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Lehman: Neuberger Not Part Of Bankruptcy

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Lehman Brothers Holdings Inc. says its broker-dealer division is not part of the Chapter 11 bankruptcy it filed Monday.

The broker-dealer division includes Neuberger Berman L.L.C. Lehman, New York, has been seeking a buyer for the division for several months.

Lehman will continue to explore the sale of Neuberger Berman and is also in advanced talks with a number of parties that could buy the Lehman asset management unit, Lehman says.

Neuberger Berman and the asset management unit “will continue to conduct business as usual and will not be subject to the bankruptcy case of its parent, and its portfolio management, research and operating functions remain intact,” Lehman says in a statement. “In addition, fully paid securities of customers of Neuberger Berman are segregated from the assets of Lehman Brothers and are not subject to the claims of Lehman Brothers Holdings creditors.”

The U.S. Securities and Exchange Commission also issued a statement seeking to reassure clients of Neuberger Berman.

The SEC says it will continue to require the broker-dealer to “conduct its affairs so as to minimize the effect of the holding company’s bankruptcy on customers, and that it ensure access to customer cash and securities.”

The Wall Street Journal and other publications are reporting that Barclays Bank P.L.C., London, is likely to reach an agreement to buy a large part of Lehman Brothers, including Neuberger Berman and its asset management unit.

Meanwhile, the Securities Investor Protection Corp., which maintains a reserve fund to help investors at failed brokerage firms, says it has not started a liquidation proceeding against the Lehman Brothers broker-dealer unit and does not anticipate doing so.

“As of this morning, it appears that all customer cash, stocks and other securities are accounted for” by Lehman’s broker dealer, SIPC says.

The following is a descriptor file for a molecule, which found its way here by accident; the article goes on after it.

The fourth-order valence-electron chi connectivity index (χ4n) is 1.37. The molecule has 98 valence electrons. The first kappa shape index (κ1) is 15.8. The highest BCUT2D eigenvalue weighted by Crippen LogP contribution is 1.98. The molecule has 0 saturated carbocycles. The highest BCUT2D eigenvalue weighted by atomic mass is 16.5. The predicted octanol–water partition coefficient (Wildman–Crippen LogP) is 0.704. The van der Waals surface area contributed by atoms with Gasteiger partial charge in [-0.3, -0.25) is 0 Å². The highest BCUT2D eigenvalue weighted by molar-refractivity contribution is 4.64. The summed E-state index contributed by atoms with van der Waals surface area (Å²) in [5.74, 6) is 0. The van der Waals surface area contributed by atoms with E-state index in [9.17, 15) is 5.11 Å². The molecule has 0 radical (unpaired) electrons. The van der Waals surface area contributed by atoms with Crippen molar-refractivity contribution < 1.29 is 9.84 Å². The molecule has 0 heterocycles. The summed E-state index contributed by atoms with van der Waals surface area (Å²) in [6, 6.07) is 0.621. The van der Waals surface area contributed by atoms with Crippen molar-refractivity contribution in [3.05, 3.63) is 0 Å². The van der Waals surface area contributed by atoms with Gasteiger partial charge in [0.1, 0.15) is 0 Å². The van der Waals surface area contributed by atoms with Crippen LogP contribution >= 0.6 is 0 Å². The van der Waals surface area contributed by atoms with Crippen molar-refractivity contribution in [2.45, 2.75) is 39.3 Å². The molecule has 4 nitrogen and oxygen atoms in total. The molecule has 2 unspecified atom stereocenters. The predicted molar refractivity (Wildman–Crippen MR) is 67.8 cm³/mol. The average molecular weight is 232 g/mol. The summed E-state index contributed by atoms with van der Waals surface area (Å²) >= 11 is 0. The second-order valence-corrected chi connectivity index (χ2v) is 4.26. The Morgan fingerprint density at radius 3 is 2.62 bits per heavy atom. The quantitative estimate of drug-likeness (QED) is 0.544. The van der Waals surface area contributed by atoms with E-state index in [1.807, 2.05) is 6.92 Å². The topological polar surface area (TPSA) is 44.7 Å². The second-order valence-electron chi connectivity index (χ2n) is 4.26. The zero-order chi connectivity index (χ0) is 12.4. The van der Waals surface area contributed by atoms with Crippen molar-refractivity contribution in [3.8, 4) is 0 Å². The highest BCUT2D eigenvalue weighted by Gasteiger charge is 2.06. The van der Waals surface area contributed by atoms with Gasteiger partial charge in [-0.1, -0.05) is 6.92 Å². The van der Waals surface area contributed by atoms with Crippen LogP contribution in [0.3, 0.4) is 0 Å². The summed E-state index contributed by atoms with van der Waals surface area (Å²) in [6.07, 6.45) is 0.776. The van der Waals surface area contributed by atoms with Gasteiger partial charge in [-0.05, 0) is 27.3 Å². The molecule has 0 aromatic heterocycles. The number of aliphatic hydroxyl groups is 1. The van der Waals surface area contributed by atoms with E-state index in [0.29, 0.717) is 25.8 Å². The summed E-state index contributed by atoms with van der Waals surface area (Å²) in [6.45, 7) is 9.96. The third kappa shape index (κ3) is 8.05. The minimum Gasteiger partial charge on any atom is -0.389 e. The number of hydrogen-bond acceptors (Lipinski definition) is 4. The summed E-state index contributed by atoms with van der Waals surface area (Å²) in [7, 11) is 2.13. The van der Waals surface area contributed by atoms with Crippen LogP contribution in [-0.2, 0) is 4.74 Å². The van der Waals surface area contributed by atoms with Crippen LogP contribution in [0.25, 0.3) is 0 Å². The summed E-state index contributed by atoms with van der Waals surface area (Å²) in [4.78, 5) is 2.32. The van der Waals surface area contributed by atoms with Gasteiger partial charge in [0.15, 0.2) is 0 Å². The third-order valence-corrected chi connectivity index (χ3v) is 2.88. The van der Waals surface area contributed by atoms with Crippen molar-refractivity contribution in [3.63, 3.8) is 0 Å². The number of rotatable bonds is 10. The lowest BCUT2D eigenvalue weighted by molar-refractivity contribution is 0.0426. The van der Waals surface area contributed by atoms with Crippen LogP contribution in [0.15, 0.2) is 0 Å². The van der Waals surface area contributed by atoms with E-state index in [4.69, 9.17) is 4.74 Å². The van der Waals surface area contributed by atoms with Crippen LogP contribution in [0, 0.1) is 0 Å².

“It is important to understand that the holdings of broker-dealer Lehman Brothers Inc., would not be directly impacted by a bankruptcy filing at the separate entity Lehman Brothers Holdings, Inc.,” SIPC says.

An SIPC advertisement that explains the agency’s role is running today on at least one New York-area radio station, 1010 WINS.

In another development, Sun Life Financial Inc. Toronto, says it stands to take a loss of up to $349 million on Lehman bonds and other instruments issued by Lehman.

Sun Life holds $334 million par value of Lehman bond securities and about $15 million net value of Lehman derivative instruments. It says it also holds collateral security under agreements for its net derivative exposure to the failed company.

Under Canadian accounting rules, when a bond backing liabilities is written down in value or defaults, the actuarial assumptions about the cash flows required to support the liabilities will change, Sun Life says. As a result, Sun Life must strengthen its reserves and take a corresponding charge to income, which it has yet to determine.

Sun Life expects to record a charge to earnings for its Lehman holdings in the third quarter. The amount depends on a number of factors, including the amount of expected recoveries and the results of actuarial cash flow testing, the company says.


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